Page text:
-
Your code reorders the list. Perhaps that is not a problem, but I avoided it. –  Mr.Wizard May 25 '11 at 15:22
@Mr.Wizard True. Your method is very cool, but I'd additionally wrap the rules in `Dispatch`, or its performance will degrade with a (very) large number of different "keys". –  Leonid Shifrin May 25 '11 at 15:28
I was concerned my code was already complicated enough, but that is certainly a valid point. –  Mr.Wizard May 25 '11 at 15:31
By the way, I take "very cool" coming from you as a high complement. –  Mr.Wizard May 25 '11 at 15:33
@500 Ok, great. I used your initial definition of `e`. You apparently transposed it further down the page. –  Leonid Shifrin May 25 '11 at 16:21

A naive approach could be:

``````Table[
Join[ i, {Select[Mean /@ SplitBy[e, First], First@# == First@i &][[1, 2]]}]
, {i, e}] // TableForm

(*
1   59  297/5
1   72  297/5
1   90  297/5
1   63  297/5
1   77  297/5
1   98  297/5
1   3   297/5
1   99  297/5
1   28  297/5
1   5   297/5
2   87  127/2
2   80  127/2
2   29  127/2
2   70  127/2
2   83  127/2
2   75  127/2
2   68  127/2
2   65  127/2
2   1   127/2
2   77  127/2
*)
``````

You could also create your original list by using for example:

``````e = Array[{Ceiling[#/10], RandomInteger[{1, 100}]} &, {20}]
``````

Edit

If the list is not sorted by its first element, you can do:

``````Table[Join[
i, {Select[
Mean /@ SplitBy[SortBy[e, First], First], First@# == First@i &][[1,2]]}],
{i, e}] //TableForm
``````

But this is not necessary in your example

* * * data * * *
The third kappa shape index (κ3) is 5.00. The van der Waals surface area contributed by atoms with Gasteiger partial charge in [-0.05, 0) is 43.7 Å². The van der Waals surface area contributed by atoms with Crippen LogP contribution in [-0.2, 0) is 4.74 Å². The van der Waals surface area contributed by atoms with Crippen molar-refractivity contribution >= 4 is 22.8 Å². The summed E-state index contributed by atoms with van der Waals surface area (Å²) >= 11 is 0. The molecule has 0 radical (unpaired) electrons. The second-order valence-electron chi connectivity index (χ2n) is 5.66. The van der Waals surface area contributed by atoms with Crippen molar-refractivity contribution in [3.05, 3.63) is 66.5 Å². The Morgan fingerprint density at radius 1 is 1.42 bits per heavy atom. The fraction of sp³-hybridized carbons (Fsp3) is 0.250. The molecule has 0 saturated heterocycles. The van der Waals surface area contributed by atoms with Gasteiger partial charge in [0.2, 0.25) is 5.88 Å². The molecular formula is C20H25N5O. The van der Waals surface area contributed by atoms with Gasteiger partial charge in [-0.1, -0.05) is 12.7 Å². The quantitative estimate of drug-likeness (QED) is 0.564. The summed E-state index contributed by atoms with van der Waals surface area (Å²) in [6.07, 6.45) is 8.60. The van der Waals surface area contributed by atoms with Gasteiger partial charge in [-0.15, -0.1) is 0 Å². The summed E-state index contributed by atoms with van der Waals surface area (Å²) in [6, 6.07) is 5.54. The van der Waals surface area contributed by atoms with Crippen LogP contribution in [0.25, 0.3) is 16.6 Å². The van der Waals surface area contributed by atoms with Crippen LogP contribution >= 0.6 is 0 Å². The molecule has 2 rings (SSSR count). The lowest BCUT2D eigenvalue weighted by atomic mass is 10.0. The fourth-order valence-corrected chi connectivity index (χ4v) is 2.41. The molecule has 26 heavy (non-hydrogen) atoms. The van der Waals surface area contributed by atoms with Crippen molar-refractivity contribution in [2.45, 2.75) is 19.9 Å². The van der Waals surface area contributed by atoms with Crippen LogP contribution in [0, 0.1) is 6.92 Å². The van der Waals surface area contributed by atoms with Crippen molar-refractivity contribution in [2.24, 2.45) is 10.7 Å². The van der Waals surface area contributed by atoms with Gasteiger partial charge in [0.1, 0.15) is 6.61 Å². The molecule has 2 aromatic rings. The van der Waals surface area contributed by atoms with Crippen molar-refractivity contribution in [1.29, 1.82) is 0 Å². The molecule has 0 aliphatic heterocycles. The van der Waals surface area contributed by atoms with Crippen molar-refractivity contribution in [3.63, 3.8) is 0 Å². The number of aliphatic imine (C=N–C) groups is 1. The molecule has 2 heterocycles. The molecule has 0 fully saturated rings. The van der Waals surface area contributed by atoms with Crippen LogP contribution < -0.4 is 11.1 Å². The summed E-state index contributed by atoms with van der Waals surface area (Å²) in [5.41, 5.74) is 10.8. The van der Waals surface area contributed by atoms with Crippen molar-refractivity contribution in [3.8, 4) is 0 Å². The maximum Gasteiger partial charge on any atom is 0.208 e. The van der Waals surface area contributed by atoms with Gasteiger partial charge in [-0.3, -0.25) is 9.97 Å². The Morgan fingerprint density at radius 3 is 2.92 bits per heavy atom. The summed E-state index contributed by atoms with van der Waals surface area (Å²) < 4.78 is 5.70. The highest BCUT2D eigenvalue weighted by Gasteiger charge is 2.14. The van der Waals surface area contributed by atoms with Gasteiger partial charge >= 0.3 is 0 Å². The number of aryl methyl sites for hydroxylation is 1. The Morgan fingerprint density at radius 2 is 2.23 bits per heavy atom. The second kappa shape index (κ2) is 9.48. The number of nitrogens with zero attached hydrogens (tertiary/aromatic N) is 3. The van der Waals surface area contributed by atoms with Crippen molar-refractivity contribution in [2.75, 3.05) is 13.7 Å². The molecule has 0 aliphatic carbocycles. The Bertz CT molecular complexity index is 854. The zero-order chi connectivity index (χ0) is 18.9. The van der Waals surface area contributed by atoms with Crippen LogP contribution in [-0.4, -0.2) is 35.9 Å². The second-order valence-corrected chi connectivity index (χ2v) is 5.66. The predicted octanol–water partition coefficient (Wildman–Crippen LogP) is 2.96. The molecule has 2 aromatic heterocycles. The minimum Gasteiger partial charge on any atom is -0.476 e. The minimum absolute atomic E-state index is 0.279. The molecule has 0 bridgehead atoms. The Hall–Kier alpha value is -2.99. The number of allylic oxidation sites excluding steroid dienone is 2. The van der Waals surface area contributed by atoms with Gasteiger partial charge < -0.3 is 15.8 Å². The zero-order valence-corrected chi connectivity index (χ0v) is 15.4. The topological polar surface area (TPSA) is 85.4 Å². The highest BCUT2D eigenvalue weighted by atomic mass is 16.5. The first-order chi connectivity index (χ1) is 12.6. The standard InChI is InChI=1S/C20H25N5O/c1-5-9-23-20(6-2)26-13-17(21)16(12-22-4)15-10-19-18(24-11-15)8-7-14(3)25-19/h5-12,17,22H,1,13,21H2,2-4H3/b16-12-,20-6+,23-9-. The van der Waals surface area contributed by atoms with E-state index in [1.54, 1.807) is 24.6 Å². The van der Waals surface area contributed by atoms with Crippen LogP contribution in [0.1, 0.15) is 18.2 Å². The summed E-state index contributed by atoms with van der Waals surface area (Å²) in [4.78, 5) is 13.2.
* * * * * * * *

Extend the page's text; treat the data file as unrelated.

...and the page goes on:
-
You beat me by seconds! :-) –  Mr.Wizard May 25 '11 at 14:23
You guys are spectacular. I am new to Mathematica, and your help is really precious ! –  500 May 25 '11 at 14:37
belisarius, I am getting funny results using your code. Let `e = {{3, 77}, {3, 34}, {1, 57}, {2, 90}, {2, 21}, {2, 36}, {1, 34}}` then the mean for type `1` should be `(57 + 34)/2` not `57`. –  Mr.Wizard May 25 '11 at 14:42
@Mr. It assumes an ordered list (by its first element) as input –  belisarius May 25 '11 at 14:44
I do not see that in the specification. –  Mr.Wizard May 25 '11 at 14:46

Why not pile on?

I thought this was the most straightforward/easy-to-read answer, though not necessarily the fastest. But it's really amazing how many ways you can think of a problem like this in Mathematica.

Mr. Wizard's is obviously very cool as others have pointed out.

@Nasser, your solution doesn't generalize to n-classes, although it easily could be modified to do so.

``````meanbygroup[table_] := Join @@ Table[
Module[
{sublistmean},
sublistmean = Mean[sublist[[All, 2]]];
Table[Append[item, sublistmean], {item, sublist}]
]
, {sublist, GatherBy[table, #[[1]] &]}
]
(* On this dataset: *)
meanbygroup[e]
``````
-

Wow, the answers here are so advanced and cool looking, Need more time to learn them.

Here is my answer, I am still matrix/vector/Matlab'ish guy in recovery and transition, so my solution is not functional like the experts solution here, I look at data as matrices and vectors (easier for me than looking at them as lists of lists etc...) so here it is

``````sizeOfList=10; (*given from the problem, along with e vector*)
m1 = Mean[e[[1;;sizeOfList,2]]];
m2 = Mean[e[[sizeOfList+1;;2 sizeOfList,2]]];
r  = {Flatten[{a,b}], d , Flatten[{Table[m1,{sizeOfList}],Table[m2,{sizeOfList}]}]} //Transpose;

MatrixForm[r]
``````

Clearly not as a good a solution as the functional ones.

Ok, I will go now and hide away from the functional programmers :)

--Nasser

-
your contribution is appreciated –  Mr.Wizard May 25 '11 at 15:54
We wish you good luck on your recovery/transition. It's worth the effort, I assure you. Just don't hesitate to ask for help posting questions as you make progress –  belisarius May 25 '11 at 17:04